There’s a chance that the scope of the whistleblower protections outlined in the Dodd-Frank Wall Street Reform and Consumer Protection Act of 2010 could be analyzed and determined by the U.S. Supreme Court. Recently, a Second Circuit Court of Appeals decision created a split in the judges, which means intervention from the Supreme Court could be seen as necessary.
In 2013, the Fifth Circuit ruled that an employee could not receive protections under the statute because he reported the alleged wrongdoing internally rather than to the Securities and Exchange Commission (SEC). This past September, the Second Circuit ruled in the opposite direction, saying internal complaints do in fact qualify for protection under Dodd-Frank, whether or not they were reported to the SEC.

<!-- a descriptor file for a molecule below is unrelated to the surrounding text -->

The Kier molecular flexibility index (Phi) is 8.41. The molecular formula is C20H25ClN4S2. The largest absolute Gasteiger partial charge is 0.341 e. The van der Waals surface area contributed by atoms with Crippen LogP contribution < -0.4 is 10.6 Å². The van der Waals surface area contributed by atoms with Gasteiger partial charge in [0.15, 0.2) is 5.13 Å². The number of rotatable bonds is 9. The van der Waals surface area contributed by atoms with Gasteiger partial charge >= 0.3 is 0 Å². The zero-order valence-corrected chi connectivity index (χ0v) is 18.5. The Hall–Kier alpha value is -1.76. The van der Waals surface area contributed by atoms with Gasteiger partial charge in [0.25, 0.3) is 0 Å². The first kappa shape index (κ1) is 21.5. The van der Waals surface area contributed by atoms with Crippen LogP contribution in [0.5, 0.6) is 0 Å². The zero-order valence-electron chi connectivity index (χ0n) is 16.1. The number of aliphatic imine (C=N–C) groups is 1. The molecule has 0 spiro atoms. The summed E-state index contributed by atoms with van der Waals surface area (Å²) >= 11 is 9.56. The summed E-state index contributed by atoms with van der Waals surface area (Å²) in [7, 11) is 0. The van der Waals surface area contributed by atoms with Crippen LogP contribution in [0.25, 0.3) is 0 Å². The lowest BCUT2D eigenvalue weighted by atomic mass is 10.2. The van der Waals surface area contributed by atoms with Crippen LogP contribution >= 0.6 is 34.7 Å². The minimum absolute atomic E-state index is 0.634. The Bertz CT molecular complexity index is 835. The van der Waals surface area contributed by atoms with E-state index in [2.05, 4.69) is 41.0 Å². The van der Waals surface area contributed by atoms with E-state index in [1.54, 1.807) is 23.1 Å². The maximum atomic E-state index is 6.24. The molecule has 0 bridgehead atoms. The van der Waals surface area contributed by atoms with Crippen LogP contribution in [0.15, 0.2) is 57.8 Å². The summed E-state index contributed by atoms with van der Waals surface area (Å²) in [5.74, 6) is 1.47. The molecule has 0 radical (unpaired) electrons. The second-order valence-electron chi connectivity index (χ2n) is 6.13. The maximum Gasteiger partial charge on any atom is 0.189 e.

The Dodd-Frank law as enacted was not completely clear about the protections for employees who act as whistleblowers. Section 78u-6(a)(6) of the law defines a whistleblower as being any person who “provides two or more individuals acting jointly who provide information relating to a violation of the securities laws to the Commission, in a manner established, by rule or regulation, by the Commission.”
This element of the definition of a whistleblower has been at the crux of numerous debates on the scope of such protections. Does a person qualify for protections if he or she makes reports outside of the SEC? The U.S. Supreme Court could shed some light on the intent of the rule and whether it actually protects internal whistleblowers.
For more information and insights on this issue and the processes associated with filing whistleblower claims, contact the knowledgeable attorneys at Whistleblower Law for Managers in Dallas, Texas.